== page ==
Study reveals green tea extract may reduce inflammation and obesity

Brittany A. Roston - Mar 15, 2019, 5:31 pm CDT
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Study reveals green tea extract may reduce inflammation and obesity

Research out of Ohio State University has found a link between green tea and reduced obesity in mice, according to a newly published study. The work focused on lab mice fed a diet that included 2-percent green tea extract, which was linked to a reduction in inflammatory biomarkers associated with poor health, as well as a decrease in obesity levels. The study found that changes in gut bacteria may contribute to the positive effects.

The gut microbiome, often referred to as ‘gut bacteria,’ has been linked to human health in a number of ways, potentially contributing both positive and negatives changes in the body based on the person’s diet and overall health. Negative changes in one’s gut microbiome has previously been linked with increased risk of obesity, but positive changes caused by green tea extract may have the opposite effect.

The positive effects were observed in lab mice fed a diet containing green tea extract in contrast to a different group of mice that weren’t fed green tea. The diet lasted for 8 weeks, during which time half the mice were fed a high-fat diet intended to cause obesity, and the other half were fed a regular diet. Half of each group were also given green tea extract.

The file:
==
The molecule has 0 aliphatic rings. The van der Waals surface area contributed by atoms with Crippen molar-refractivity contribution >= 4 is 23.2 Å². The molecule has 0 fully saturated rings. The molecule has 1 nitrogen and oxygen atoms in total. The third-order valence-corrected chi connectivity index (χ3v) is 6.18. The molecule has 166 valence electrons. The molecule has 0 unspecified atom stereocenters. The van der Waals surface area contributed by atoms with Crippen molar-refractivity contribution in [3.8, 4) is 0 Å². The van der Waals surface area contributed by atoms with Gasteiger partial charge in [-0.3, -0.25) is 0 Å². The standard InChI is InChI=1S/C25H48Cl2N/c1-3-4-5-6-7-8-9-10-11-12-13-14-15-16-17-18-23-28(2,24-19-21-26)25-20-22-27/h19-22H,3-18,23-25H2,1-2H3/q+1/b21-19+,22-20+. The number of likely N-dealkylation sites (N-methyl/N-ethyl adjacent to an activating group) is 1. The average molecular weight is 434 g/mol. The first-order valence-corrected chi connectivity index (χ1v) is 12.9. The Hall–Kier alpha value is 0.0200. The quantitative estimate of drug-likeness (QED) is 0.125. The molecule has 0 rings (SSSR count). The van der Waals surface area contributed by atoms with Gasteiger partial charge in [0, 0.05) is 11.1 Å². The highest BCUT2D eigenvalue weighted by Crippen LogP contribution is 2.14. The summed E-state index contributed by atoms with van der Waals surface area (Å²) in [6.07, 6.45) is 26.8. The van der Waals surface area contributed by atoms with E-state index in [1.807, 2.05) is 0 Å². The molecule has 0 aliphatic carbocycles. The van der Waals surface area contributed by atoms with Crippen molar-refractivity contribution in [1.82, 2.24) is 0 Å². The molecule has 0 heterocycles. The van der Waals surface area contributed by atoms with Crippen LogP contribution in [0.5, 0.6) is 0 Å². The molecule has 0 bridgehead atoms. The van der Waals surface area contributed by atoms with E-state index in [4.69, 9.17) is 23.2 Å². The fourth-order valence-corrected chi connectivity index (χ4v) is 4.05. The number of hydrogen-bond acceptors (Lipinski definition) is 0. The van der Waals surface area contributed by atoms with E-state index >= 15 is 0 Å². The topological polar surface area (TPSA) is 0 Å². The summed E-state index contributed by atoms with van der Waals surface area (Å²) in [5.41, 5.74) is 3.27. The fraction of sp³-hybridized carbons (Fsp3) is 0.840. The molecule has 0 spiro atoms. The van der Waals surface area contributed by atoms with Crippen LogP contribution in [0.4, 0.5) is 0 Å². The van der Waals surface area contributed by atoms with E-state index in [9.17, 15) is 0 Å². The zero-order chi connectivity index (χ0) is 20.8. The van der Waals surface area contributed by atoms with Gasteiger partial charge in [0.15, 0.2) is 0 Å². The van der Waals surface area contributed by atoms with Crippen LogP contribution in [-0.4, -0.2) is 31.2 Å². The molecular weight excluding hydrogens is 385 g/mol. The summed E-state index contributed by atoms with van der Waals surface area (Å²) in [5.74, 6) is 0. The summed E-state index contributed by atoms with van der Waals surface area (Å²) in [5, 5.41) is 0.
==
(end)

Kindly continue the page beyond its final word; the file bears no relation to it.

In the high-fat diet group, the mice that were fed green tea extract gained around 20-percent less weight than the high-fat diet mice who didn’t receive green tea extract. As well, the green tea diet group showed lower insulin resistance, and had less fat tissue and intestine inflammation. The green tea diet also appeared to help protect against endotoxin movement from the gut into the bloodstream and reduced leaky gut.

Though both the regular diet and high-fat diet mice fed green tea extract showed positive effects, the changes were more substantial in the high-fat diet group. How would this translate to a human diet? According to the study’s lead author Richard Bruno, the amount fed to the mice would be the equivalent of a human drinking around 10 cups of green tea per day.

Additional research is still necessary, however, to determine whether these positive effects would also apply to humans. As well, there’s the chance that green tea extract supplements may not show the same positive changes compared to drinking liquid green tea due to the metabolization of catechins.


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